Every month we play trivia at River Run. It's a very informal sort of game, not a lot of rules, no real prizes other than bragging rights, nothing but a lot of fun. But this month, the usual game is replaced with a New Year's Eve Trivia Smackdown. There will be actual money involved ($10 per person buy-in), fixed team sizes (exactly six, no more no less), and probably a more rigidly controlled environment.
I am looking forward to it. I wouldn't want to play like this all the time; I like the normal way the game runs, the informality and just-for-fun quality. That's how it should be. But once in a rare while, this style might be a nice break, or change of pace.
It does mean I feel obligated to try to study and be prepared. Generally, there's no point in studying because you don't know what she's going to ask, and there's nothing to focus on. You just try to make sure your team has at least one expert in sports, one in science, one in entertainment, one in history, one in literature, etc. And we have a pretty good spread there; we're weakest in sports, with only one person who knows more than a smattering, but we're strong in music, history, and entertainment, and pretty good in most of the other categories.
There's one topic that comes up regularly that you can study for, though: headlines. So I've been trying to cram on headlines. I haven't been reading in depth in the news any more than usual, because I can only throw so much time into it, and so much brainpower. But as I go through the news feeds I am looking for headlines which are likely candidates -- ones where a key word or few words could be left out to make a good question. I am transcribing these into a text file, partially so I can use it to study and cram, but mostly because the act of transcribing it is the most likely thing to make me remember them. That's just how my mind works; back in college sometimes I would go through the agonizingly wasted effort of copying things longhand out of textbooks onto paper which I would then throw away (as I'd never end up using it) just because I knew that, tedious as it was, it was the most effective way to lock it into my memory.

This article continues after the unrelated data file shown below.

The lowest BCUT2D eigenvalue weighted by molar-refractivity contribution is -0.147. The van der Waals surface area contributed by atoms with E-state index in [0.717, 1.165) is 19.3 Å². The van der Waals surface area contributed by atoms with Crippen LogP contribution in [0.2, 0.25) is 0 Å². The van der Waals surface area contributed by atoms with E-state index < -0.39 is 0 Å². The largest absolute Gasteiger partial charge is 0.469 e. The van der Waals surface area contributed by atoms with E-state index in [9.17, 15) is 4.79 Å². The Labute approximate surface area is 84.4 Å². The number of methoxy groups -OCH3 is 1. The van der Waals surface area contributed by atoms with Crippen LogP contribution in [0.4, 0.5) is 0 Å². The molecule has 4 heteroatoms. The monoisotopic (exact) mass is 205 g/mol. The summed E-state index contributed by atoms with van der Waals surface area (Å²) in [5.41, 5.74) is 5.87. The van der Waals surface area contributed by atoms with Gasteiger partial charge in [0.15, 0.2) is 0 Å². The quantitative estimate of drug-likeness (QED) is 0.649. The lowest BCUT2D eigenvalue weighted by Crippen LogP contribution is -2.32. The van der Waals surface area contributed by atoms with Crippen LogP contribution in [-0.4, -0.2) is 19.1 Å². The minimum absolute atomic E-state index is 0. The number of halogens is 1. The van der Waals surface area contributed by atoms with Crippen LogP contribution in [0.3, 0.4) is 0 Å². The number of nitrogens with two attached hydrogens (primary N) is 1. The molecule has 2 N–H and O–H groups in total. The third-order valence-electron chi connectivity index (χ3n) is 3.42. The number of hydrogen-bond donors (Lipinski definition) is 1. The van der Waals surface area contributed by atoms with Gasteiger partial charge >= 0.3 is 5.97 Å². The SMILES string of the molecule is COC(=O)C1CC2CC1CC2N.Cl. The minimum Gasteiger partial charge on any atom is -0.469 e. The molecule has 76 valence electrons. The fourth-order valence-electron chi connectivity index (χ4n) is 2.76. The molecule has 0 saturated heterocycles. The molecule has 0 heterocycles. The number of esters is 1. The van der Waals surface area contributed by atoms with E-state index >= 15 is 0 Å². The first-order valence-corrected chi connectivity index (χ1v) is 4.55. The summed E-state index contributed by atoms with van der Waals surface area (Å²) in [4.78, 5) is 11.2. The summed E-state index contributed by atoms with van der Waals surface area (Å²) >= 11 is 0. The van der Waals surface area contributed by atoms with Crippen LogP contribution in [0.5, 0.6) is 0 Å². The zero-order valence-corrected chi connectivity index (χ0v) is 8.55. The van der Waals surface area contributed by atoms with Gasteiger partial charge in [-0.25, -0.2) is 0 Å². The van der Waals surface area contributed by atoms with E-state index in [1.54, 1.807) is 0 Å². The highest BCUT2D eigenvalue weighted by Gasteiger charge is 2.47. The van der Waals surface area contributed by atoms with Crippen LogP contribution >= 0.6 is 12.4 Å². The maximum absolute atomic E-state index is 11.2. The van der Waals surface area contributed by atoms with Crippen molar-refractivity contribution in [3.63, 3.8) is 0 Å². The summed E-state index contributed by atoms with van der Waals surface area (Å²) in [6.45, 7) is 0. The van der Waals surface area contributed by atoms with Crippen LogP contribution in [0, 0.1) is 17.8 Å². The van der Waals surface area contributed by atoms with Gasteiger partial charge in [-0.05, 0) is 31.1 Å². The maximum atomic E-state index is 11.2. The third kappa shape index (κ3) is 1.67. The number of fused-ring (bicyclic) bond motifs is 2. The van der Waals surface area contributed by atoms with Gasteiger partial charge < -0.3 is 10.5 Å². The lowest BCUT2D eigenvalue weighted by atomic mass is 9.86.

Even so, I'm going in with the expectation of losing: the $10 I'll put in is the price to be in the game, and the $60 I could win is immaterial. (Our team takes second more often than anything, and while we, or at least I, might be more prepared than usual, I expect the other teams to be at least as much more prepared.) It's still not about winning, even this time; it's just a different flavor of fun.